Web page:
In celebration of International Women’s Day, we’re launching a new series highlighting the real women whose style, creativity and unique paths inspire us. First up, filmmaker Stephanie Wang-Breal who directed and produced the Emmy award-nominated 2010 documentary Wo Ai Ni Mommy (I Love You, Mommy), and whose next film, Blowin’ Up, is set to debut at this year’s Tribeca Film Festival. She shared how her personal aesthetic translates to her films, the books and films that inspire her, and why she’s the only person she’s trying to please when it comes to what she wears.
What drew you to making your own films? My parents are both from China so growing up, film was something you did on the side. It was a hobby or an extracurricular activity, not something you could actually go and study. It wasn’t until my junior year in college when I was studying abroad in London and was dating a fashion photographer that I realized you could actually do something with the arts as an actual career. At the time I was studying history and economics at the School of Oriental & African Studies in London and all of my history classes required I read these beautiful, rich, textured stories about Asia and the Chinese immigrant story. I felt like I had to figure out a way to visually bring these stories to life.
Does your personal aesthetic translate to your films? Yes. I’ve always been attracted to different textures and patterns and shapes. I have bits and pieces in my wardrobe from consignment shops so that I can have fun mixing and matching old and new styles together. But because I make documentary films, and I’m going into communities where fashion is the last thing on my mind, I pretty much wear a uniform of a black t-shirt and jeans, which makes it easier for me to approach people to start a conversation, so I can listen and learn from them.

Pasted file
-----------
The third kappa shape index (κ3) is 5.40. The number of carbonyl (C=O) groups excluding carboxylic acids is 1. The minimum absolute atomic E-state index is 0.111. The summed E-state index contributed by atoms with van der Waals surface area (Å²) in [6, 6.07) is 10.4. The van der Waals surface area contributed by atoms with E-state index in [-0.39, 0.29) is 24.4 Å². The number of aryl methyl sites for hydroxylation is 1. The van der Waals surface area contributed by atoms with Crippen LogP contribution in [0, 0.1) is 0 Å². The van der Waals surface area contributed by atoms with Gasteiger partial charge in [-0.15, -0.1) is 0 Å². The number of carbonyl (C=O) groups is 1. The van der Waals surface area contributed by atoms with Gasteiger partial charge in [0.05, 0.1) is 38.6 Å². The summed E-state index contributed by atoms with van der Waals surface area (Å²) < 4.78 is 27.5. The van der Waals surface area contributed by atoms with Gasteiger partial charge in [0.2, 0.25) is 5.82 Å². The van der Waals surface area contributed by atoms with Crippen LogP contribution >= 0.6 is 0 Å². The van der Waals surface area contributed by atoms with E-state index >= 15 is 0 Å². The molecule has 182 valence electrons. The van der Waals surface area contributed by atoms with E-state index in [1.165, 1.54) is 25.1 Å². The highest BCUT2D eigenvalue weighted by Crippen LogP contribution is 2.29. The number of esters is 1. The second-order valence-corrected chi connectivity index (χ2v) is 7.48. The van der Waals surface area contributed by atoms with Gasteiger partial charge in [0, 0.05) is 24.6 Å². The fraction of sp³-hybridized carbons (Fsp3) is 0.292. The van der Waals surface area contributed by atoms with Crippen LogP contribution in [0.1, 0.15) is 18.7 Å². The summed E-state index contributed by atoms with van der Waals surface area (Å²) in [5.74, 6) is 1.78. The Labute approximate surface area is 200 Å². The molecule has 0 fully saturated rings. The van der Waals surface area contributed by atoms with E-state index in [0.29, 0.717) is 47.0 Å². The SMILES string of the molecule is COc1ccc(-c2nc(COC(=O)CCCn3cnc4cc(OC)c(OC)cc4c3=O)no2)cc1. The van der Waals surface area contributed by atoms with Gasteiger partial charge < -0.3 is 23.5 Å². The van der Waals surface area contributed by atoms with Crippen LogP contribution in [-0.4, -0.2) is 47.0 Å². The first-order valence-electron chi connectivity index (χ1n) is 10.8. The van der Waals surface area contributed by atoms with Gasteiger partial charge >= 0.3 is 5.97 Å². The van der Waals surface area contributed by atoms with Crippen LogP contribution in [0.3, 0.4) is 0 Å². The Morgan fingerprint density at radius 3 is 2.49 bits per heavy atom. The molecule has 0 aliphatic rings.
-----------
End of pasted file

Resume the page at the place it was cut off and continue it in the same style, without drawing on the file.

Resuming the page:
Right now, I am in love with jumpsuits. If I could only wear jumpsuits, I would. I’ve just written a sci-fi narrative script where I got to imagine how technology will influence and shape the forms, textures and colors of fashion in the near future. For this fiction project, I am excited by the opportunity to bring my personal aesthetic and play with this more decorative but also fantastical world. I want to throw as much magic dust as I can on each scene. The more magical and transportive it is, the more I can transport and immerse people into this world I have created.
How does your style fluctuate between all your responsibilities and roles, whether it’s as a mother, a filmmaker or just in daily life? My style does not fluctuate much in my daily life just because I don’t have much time; I am constantly juggling the demands of running my own production company, directing films, doing freelance directing jobs and raising two children. I just try to dress for myself. I’m not trying to please anyone or fit in in any way. I just want to make myself feel good, and comfortable and practical but also to not exactly blend in. Another creative mom friend of mine once told me, “people are always shocked that I’m a mother,” and she asked me if I get the same. I do, but I think it’s so ridiculous. With the barriers in our patriarchal society there’s this conception that once you’re a mother, you’re supposed to behave and look a certain way, and I definitely don’t ascribe to that notion, nor will I ever want to. I seek to break down labels in my films, and however I can do that in my own personal aesthetic, that’s what I strive for.
Do you feel like working in a creative industry lets you take more risks with your style? Absolutely. I don’t have to wear a certain uniform to work. I work for myself so I can be in ugly yoga clothes to motivate me to take a lunch class, or dress in a really simple but cute top and jeans if I have to go to a meeting in two hours. I’m my own boss so I don’t have to look a certain way for another boss.
How do you keep a fresh perspective and stay creatively inspired when you have so much going on? There are two things that continue to inspire me. One is my kids. They’re constantly keeping me grounded in terms of my own ego and the way the world works. They tell me stories about things that happened at school or on the playground, and their perspective is actually really funny, because they have this wondrous, nonjudgmental way of looking at people and things that always makes me smile.
Also, I read a lot. I don’t consume much media, but I read two books a week. Reading inspires me; it introduces themes, concepts, ideas, and worlds that I’m trying to better understand for my work. I also try to take advantage of New York City’s cultural landscape. I try to attend theater or dance performances or go to a gallery at least a few times a month… that’s one of the main reasons I stay put in this very expensive city!